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After years of domestic violence, a gun changed everything | The Philadelphia Tribune



After years of domestic violence, a gun changed everything | The Philadelphia Tribune After one beating, Norris Jones went to her father’s house and shared what she was going through. “He looked at me and said, ‘What did you think marriage was?’”

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After A woman in an abusive relationship can be as much as five times more likely to die when her abuser owns a gun, according to research published in the American Journal of Public Health.

Renee Norris Jones was in an abusive relationship for seven years. But when her husband brought home a gun, everything changed.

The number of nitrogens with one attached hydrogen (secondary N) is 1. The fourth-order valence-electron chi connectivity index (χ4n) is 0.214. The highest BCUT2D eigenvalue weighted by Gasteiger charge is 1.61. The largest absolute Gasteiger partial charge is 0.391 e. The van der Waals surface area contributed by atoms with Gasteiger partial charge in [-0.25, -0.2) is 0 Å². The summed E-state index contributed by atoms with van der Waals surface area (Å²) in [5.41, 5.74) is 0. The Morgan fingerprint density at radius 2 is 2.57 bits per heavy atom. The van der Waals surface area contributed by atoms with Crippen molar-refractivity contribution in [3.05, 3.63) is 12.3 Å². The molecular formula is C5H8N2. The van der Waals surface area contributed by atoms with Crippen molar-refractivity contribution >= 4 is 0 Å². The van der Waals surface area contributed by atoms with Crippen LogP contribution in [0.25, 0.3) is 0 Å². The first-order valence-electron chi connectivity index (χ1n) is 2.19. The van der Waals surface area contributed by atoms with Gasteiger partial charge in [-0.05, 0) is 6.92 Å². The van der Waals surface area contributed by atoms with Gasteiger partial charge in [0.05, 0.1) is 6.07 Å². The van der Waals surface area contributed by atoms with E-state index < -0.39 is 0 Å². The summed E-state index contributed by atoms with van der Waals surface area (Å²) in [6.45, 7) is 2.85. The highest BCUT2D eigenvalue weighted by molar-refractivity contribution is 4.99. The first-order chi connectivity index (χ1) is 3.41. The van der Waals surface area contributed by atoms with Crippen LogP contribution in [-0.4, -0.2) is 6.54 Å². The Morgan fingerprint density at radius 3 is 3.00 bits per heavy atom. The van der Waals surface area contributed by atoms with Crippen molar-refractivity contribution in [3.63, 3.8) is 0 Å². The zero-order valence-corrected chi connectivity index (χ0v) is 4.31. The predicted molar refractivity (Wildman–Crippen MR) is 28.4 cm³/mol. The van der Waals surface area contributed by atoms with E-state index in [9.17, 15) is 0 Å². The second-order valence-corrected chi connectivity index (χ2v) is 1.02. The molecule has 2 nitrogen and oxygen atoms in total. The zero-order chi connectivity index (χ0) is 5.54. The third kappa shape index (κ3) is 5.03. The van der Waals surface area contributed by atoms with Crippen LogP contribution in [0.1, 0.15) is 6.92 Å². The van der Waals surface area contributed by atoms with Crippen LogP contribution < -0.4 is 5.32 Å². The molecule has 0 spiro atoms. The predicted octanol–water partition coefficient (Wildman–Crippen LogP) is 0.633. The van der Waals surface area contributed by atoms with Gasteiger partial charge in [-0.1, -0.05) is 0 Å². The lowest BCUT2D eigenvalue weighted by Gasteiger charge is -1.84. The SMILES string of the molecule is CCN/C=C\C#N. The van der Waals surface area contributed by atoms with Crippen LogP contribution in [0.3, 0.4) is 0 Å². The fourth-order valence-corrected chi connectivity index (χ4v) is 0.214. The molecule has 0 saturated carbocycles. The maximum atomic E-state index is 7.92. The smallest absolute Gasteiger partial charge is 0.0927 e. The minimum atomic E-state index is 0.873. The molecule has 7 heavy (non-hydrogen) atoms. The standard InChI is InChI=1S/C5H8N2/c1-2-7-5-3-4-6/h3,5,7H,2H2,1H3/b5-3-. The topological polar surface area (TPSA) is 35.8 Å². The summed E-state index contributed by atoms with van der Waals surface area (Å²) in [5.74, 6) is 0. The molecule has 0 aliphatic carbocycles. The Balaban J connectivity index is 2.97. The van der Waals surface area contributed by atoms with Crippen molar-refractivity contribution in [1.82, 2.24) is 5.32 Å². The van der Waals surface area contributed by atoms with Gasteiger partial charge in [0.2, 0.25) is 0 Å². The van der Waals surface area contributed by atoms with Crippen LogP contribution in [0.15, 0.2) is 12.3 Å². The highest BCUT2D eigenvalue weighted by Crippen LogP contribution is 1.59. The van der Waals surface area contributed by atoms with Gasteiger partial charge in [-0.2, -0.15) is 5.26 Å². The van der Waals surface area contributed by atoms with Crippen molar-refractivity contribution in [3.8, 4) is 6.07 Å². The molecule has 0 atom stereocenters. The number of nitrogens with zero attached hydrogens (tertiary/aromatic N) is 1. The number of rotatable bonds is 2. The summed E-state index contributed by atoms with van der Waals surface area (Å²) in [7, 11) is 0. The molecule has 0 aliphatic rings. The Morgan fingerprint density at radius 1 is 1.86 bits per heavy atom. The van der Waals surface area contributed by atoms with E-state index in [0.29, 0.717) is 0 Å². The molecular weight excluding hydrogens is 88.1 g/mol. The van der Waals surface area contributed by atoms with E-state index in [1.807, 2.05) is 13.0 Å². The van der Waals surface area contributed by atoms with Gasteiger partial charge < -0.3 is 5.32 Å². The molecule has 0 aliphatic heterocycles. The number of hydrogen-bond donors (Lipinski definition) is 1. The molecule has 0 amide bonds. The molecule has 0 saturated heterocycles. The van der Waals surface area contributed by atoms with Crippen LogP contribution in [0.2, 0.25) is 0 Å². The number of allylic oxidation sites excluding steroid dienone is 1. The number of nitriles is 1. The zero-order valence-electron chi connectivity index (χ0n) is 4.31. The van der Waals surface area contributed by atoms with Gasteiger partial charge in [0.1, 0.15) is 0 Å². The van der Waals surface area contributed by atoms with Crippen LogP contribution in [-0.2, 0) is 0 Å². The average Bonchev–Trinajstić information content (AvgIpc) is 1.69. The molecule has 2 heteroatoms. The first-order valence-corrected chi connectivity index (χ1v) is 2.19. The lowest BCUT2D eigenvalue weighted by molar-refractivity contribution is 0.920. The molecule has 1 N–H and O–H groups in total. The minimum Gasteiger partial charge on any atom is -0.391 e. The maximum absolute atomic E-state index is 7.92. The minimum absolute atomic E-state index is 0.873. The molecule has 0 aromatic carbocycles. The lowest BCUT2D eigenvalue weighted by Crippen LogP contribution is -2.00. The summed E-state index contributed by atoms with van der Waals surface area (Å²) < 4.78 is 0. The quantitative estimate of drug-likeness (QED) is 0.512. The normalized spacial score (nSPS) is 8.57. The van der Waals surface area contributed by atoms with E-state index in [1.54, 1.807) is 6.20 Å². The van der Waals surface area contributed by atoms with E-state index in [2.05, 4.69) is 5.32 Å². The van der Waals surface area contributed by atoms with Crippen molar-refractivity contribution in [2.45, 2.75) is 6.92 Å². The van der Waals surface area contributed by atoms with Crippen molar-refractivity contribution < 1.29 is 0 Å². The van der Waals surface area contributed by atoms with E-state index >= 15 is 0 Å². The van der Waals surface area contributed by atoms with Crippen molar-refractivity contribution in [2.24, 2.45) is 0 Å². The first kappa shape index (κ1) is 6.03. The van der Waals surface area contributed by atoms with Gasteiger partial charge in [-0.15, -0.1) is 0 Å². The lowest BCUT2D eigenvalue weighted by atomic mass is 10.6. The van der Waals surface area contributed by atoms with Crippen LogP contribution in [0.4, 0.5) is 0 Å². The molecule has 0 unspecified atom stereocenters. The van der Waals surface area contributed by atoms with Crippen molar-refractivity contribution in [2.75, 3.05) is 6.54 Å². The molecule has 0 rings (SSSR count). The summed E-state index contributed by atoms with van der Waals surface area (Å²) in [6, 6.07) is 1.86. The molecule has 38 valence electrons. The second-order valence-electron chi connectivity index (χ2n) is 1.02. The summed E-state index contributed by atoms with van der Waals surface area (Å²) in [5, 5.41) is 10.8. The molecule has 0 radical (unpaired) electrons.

She met Carlton Warren Jones at a Philadelphia bus stop in 1974. She was 16 years old, with a toddler. He was good-looking, and she was charmed by him. They started dating and when she was 18, they married.

Norris Jones says it was two years into the relationship before Carlton became violent. He would beat her regularly, often until she was unconscious. Sometimes she’d call the police but she says it was common for them not to show up. When help did arrive, the officers weren’t much help, she says.

One time in 1976, Norris Jones had just filed for a restraining order, which were brand new at the time. When Carlton came home, she called the police because he was in violation of the order. When the police arrived, Norris Jones says her husband began to beat her, right there in front of the police.

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The officer did nothing, she says.

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